Several colleges and universities in Nebraska have esports teams and offer scholarships to students to play on those teams.

Mark Weichel, assistant superintendent for teaching and learning for Westside, said the district’s senior leadership started talking about esports during the COVID-19 pandemic. They were dealing with curveballs the pandemic kept throwing their way and they just wanted to do something good for their kids, Weichel said.

They thought esports could give students who don’t participate in other activities a place to belong, Weichel said.

They found a coach in Tonkinson, who happened to be nationally ranked in one of the video games the kids would be playing. They cleared out an unused classroom and bought the equipment with some help from the district’s foundation.

Initially, Weichel just hoped Westside would have enough students to field the team. A few months later, Westside’s team won state in three different games.

For players like Nguyen, a senior and team captain, the esports team allows him to compete in something he’s been doing for years — playing video games.

“I already played games,” Nguyen said. “Being able to play games for the school and help the school win trophies and get acknowledgment for it is pretty cool.”

Nguyen said his friend and classmates want him to win state again. They ask him how the team is doing and who the next opponent is.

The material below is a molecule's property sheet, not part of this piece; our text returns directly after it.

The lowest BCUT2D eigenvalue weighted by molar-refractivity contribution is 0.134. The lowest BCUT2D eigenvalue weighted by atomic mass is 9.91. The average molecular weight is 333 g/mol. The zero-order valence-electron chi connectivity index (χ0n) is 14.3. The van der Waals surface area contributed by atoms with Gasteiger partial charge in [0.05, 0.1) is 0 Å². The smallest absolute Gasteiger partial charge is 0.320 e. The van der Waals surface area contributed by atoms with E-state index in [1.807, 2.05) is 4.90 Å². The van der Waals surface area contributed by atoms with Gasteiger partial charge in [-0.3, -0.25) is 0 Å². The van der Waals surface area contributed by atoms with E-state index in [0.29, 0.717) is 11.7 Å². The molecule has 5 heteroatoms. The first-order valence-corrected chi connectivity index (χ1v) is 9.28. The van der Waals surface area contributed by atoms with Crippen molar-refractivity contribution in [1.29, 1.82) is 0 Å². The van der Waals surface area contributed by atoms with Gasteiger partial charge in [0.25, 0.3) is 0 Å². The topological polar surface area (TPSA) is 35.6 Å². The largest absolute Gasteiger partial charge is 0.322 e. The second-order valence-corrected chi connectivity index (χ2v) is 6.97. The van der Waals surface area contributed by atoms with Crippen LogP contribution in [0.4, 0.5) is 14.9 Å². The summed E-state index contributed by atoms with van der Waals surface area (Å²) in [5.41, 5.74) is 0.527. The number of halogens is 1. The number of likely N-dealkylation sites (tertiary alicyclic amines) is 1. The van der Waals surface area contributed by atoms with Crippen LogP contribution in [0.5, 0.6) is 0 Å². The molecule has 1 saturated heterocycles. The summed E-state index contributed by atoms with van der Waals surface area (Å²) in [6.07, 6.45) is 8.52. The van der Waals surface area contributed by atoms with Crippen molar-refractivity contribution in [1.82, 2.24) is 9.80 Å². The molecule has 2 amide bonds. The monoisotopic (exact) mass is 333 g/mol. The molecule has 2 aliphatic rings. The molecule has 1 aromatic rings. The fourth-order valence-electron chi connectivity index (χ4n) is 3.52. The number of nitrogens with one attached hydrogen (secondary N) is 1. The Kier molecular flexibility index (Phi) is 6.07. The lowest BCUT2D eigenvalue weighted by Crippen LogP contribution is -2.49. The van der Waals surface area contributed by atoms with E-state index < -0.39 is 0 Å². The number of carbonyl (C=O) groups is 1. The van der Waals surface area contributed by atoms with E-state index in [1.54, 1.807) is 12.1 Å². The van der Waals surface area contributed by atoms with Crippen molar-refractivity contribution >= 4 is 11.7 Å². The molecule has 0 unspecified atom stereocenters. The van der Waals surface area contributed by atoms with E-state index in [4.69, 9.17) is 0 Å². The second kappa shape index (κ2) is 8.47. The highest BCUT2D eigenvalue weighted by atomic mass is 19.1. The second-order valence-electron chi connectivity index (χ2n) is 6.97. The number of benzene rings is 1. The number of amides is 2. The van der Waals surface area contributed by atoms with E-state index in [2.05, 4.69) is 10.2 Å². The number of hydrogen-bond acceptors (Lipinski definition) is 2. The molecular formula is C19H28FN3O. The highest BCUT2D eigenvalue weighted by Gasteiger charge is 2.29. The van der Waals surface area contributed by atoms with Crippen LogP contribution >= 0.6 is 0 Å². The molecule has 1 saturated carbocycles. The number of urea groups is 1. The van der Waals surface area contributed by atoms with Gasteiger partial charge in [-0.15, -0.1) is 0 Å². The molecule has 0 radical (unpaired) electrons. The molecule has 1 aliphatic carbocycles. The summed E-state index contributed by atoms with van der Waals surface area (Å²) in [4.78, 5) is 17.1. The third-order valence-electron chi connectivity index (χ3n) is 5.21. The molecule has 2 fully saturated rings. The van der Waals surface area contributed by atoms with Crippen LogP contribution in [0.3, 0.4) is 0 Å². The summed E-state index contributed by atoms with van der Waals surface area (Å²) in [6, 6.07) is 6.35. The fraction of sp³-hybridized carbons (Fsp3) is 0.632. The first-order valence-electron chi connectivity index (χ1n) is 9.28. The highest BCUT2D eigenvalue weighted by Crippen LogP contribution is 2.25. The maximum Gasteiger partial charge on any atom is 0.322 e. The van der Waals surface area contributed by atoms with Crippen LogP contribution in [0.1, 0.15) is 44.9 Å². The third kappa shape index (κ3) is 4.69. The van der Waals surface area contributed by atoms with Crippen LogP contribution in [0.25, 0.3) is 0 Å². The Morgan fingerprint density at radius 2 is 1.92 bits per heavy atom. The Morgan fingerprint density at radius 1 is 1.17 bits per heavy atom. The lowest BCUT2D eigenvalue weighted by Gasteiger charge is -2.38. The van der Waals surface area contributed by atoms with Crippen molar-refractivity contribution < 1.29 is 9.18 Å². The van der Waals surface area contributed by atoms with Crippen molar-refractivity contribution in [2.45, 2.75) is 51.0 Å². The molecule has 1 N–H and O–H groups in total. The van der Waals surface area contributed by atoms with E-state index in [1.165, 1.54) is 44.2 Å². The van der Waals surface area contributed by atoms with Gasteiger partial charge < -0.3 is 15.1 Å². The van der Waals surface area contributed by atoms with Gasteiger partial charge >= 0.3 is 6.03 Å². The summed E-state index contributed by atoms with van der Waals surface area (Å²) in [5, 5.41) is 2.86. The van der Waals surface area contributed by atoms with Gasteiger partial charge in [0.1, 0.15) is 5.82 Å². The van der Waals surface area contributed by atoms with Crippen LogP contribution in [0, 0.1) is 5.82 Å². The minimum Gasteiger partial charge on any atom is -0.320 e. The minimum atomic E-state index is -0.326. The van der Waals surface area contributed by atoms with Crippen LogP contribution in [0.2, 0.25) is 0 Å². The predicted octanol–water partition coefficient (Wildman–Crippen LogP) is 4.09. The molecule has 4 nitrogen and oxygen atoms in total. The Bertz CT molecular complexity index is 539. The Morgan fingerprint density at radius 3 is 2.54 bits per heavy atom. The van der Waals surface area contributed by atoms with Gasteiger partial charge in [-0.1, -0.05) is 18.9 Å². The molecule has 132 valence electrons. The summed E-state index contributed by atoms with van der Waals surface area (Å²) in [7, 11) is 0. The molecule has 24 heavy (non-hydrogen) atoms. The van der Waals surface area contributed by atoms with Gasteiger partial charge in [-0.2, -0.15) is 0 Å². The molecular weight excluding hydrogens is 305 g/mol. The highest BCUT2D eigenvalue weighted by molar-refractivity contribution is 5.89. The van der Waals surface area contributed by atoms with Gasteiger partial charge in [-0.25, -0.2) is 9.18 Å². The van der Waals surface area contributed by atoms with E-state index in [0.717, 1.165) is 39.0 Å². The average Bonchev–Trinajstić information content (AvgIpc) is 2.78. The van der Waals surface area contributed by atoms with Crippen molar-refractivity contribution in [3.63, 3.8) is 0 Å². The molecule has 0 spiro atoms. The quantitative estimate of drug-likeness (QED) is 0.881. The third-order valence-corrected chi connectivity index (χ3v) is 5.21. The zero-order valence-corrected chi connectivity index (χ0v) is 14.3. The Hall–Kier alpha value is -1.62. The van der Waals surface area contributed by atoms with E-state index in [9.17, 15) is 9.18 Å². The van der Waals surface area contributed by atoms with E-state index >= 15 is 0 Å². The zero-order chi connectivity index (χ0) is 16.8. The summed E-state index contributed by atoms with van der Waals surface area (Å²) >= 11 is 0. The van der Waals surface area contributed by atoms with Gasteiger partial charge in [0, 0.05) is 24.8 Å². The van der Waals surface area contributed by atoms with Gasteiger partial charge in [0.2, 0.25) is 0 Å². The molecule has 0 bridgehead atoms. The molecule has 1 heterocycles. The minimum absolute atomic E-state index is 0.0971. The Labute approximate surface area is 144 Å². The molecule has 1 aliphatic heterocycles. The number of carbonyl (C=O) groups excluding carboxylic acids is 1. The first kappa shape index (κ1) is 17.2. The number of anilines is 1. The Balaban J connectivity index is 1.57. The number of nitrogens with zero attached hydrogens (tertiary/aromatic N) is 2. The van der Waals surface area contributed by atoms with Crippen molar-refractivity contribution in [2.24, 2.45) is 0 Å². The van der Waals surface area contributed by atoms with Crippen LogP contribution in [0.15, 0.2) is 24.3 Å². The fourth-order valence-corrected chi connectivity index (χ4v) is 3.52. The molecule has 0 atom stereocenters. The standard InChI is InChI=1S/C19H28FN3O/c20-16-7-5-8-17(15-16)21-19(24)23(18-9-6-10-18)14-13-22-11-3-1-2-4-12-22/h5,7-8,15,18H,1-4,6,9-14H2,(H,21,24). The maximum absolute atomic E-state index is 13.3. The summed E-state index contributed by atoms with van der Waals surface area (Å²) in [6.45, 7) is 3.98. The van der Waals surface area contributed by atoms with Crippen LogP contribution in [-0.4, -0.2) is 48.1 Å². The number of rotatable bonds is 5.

Heading into this year’s state meet, Westside’s Rocket League and Valorant squads finished their Nebraska regular seasons undefeated and are the No. 1 seeds in the state playoffs. Four of the team’s Super Smash Bros.: Ultimate players are also still in the state playoffs.

Mohammed Njie, a junior at Westside, said he played soccer, football and basketball throughout elementary and middle school, but when COVID-19 began he didn’t practice and his skills were so rusty he didn’t think he’d make any of Westside’s sports teams. The esports squad has given Njie a new team.

“It’s a way to express my competitiveness since I haven’t done any physical sports,” Njie said.

Njie said playing video games has taught him how to work with people when they aren’t listening, how to improvise and solve problems.

“Everyone thinks hand-eye coordination is what improves, but it’s a lot of people skills,” Njie said of video games.

As Njie speaks, he has to talk over the noise inside the classroom. His teammates are strategizing, yelling words of encouragement or gathering around one player’s chair to watch them play.

The Westside coaches walk around the room watching it all, ready to jump in to assist as needed.

“They’re great kids,” Tonkinson said. “They’re great players. It’s all them.”

“We just set them up for it,” Meseure said.

This report includes material from the Associated Press.

Getting top grades and into the college of your choice can be hard work. But having achieved that, the members of The World-Herald’s 2022 All State Academic Team are ready for their next challenge.

Meet the 24 students who were selected for our 2022 All Metro Academic Team.

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The judges for our annual academic program have a difficult task. They’re faced with hundreds of students with impressive test scores, high grades, major accomplishments and strong leadership.

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Seven seconds.


Donovan Larsen

Donovan is a columnist and associate editor at the Dark News. He has written on everything from the politics to diversity issues in the workplace.